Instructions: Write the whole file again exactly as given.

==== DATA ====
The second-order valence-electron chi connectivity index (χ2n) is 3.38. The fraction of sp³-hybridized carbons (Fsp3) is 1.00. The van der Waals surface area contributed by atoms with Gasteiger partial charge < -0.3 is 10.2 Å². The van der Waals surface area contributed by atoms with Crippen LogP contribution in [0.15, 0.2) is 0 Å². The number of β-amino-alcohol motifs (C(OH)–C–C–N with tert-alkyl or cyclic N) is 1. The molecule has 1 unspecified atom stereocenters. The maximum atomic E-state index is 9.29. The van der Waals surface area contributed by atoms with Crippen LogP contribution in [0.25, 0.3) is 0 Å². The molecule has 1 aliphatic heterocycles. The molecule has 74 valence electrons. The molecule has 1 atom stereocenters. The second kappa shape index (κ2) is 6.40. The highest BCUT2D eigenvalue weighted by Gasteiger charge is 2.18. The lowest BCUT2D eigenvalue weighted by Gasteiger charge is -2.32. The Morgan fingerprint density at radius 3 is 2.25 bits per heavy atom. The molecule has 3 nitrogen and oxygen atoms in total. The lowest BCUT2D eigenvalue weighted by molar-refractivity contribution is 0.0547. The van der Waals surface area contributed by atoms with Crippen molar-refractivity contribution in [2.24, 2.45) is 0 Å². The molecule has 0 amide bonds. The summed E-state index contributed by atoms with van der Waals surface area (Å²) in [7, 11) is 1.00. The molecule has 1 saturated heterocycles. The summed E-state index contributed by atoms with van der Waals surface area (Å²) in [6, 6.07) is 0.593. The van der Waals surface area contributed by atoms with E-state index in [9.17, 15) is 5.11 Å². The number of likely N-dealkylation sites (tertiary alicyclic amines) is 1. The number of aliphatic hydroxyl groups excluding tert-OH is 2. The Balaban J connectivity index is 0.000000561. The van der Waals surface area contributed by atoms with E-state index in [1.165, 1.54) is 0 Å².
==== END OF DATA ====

The second-order valence-electron chi connectivity index (χ2n) is 3.38. The fraction of sp³-hybridized carbons (Fsp3) is 1.00. The van der Waals surface area contributed by atoms with Gasteiger partial charge < -0.3 is 10.2 Å². The van der Waals surface area contributed by atoms with Crippen LogP contribution in [0.15, 0.2) is 0 Å². The number of β-amino-alcohol motifs (C(OH)–C–C–N with tert-alkyl or cyclic N) is 1. The molecule has 1 unspecified atom stereocenters. The maximum atomic E-state index is 9.29. The van der Waals surface area contributed by atoms with Crippen LogP contribution in [0.25, 0.3) is 0 Å². The molecule has 1 aliphatic heterocycles. The molecule has 74 valence electrons. The molecule has 1 atom stereocenters. The second kappa shape index (κ2) is 6.40. The highest BCUT2D eigenvalue weighted by Gasteiger charge is 2.18. The lowest BCUT2D eigenvalue weighted by Gasteiger charge is -2.32. The Morgan fingerprint density at radius 3 is 2.25 bits per heavy atom. The molecule has 3 nitrogen and oxygen atoms in total. The lowest BCUT2D eigenvalue weighted by molar-refractivity contribution is 0.0547. The van der Waals surface area contributed by atoms with Crippen molar-refractivity contribution in [2.24, 2.45) is 0 Å². The molecule has 0 amide bonds. The summed E-state index contributed by atoms with van der Waals surface area (Å²) in [7, 11) is 1.00. The molecule has 1 saturated heterocycles. The summed E-state index contributed by atoms with van der Waals surface area (Å²) in [6, 6.07) is 0.593. The van der Waals surface area contributed by atoms with E-state index in [9.17, 15) is 5.11 Å². The number of likely N-dealkylation sites (tertiary alicyclic amines) is 1. The number of aliphatic hydroxyl groups excluding tert-OH is 2. The Balaban J connectivity index is 0.000000561. The van der Waals surface area contributed by atoms with E-state index in [1.165, 1.54) is 0 Å².